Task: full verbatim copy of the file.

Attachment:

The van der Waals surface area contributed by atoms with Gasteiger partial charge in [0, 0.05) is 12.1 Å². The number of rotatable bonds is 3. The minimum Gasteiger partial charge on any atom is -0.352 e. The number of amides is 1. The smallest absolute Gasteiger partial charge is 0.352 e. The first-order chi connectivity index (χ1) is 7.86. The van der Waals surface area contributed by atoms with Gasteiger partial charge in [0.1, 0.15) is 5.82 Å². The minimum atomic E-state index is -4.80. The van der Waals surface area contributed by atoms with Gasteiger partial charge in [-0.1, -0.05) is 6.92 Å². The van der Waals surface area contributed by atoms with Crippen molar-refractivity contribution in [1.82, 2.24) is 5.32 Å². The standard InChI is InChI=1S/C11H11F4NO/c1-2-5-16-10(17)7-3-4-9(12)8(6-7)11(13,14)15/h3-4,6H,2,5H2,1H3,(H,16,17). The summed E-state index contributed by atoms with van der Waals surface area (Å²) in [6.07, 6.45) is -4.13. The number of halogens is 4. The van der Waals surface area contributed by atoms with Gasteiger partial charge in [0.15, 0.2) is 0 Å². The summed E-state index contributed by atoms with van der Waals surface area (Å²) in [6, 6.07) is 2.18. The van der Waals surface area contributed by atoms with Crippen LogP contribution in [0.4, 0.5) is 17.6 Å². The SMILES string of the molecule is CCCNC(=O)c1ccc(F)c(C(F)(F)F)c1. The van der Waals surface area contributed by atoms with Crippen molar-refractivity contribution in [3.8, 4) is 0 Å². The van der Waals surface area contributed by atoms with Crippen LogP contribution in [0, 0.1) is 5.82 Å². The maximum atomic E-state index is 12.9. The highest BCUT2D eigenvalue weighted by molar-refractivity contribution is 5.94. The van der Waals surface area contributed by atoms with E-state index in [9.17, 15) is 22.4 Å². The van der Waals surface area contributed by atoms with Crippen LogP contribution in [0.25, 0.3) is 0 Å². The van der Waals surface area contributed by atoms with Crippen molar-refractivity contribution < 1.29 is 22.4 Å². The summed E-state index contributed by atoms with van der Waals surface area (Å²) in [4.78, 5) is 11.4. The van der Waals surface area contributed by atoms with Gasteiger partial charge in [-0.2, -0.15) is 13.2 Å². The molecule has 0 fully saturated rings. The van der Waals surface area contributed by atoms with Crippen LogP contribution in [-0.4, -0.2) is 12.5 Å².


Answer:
The van der Waals surface area contributed by atoms with Gasteiger partial charge in [0, 0.05) is 12.1 Å². The number of rotatable bonds is 3. The minimum Gasteiger partial charge on any atom is -0.352 e. The number of amides is 1. The smallest absolute Gasteiger partial charge is 0.352 e. The first-order chi connectivity index (χ1) is 7.86. The van der Waals surface area contributed by atoms with Gasteiger partial charge in [0.1, 0.15) is 5.82 Å². The minimum atomic E-state index is -4.80. The van der Waals surface area contributed by atoms with Gasteiger partial charge in [-0.1, -0.05) is 6.92 Å². The van der Waals surface area contributed by atoms with Crippen molar-refractivity contribution in [1.82, 2.24) is 5.32 Å². The standard InChI is InChI=1S/C11H11F4NO/c1-2-5-16-10(17)7-3-4-9(12)8(6-7)11(13,14)15/h3-4,6H,2,5H2,1H3,(H,16,17). The summed E-state index contributed by atoms with van der Waals surface area (Å²) in [6.07, 6.45) is -4.13. The number of halogens is 4. The van der Waals surface area contributed by atoms with Gasteiger partial charge in [0.15, 0.2) is 0 Å². The summed E-state index contributed by atoms with van der Waals surface area (Å²) in [6, 6.07) is 2.18. The van der Waals surface area contributed by atoms with Crippen LogP contribution in [0.4, 0.5) is 17.6 Å². The SMILES string of the molecule is CCCNC(=O)c1ccc(F)c(C(F)(F)F)c1. The van der Waals surface area contributed by atoms with Crippen molar-refractivity contribution in [3.8, 4) is 0 Å². The van der Waals surface area contributed by atoms with Crippen LogP contribution in [0, 0.1) is 5.82 Å². The maximum atomic E-state index is 12.9. The highest BCUT2D eigenvalue weighted by molar-refractivity contribution is 5.94. The van der Waals surface area contributed by atoms with E-state index in [9.17, 15) is 22.4 Å². The van der Waals surface area contributed by atoms with Crippen LogP contribution in [0.25, 0.3) is 0 Å². The van der Waals surface area contributed by atoms with Crippen molar-refractivity contribution < 1.29 is 22.4 Å². The summed E-state index contributed by atoms with van der Waals surface area (Å²) in [4.78, 5) is 11.4. The van der Waals surface area contributed by atoms with Gasteiger partial charge in [-0.2, -0.15) is 13.2 Å². The molecule has 0 fully saturated rings. The van der Waals surface area contributed by atoms with Crippen LogP contribution in [-0.4, -0.2) is 12.5 Å².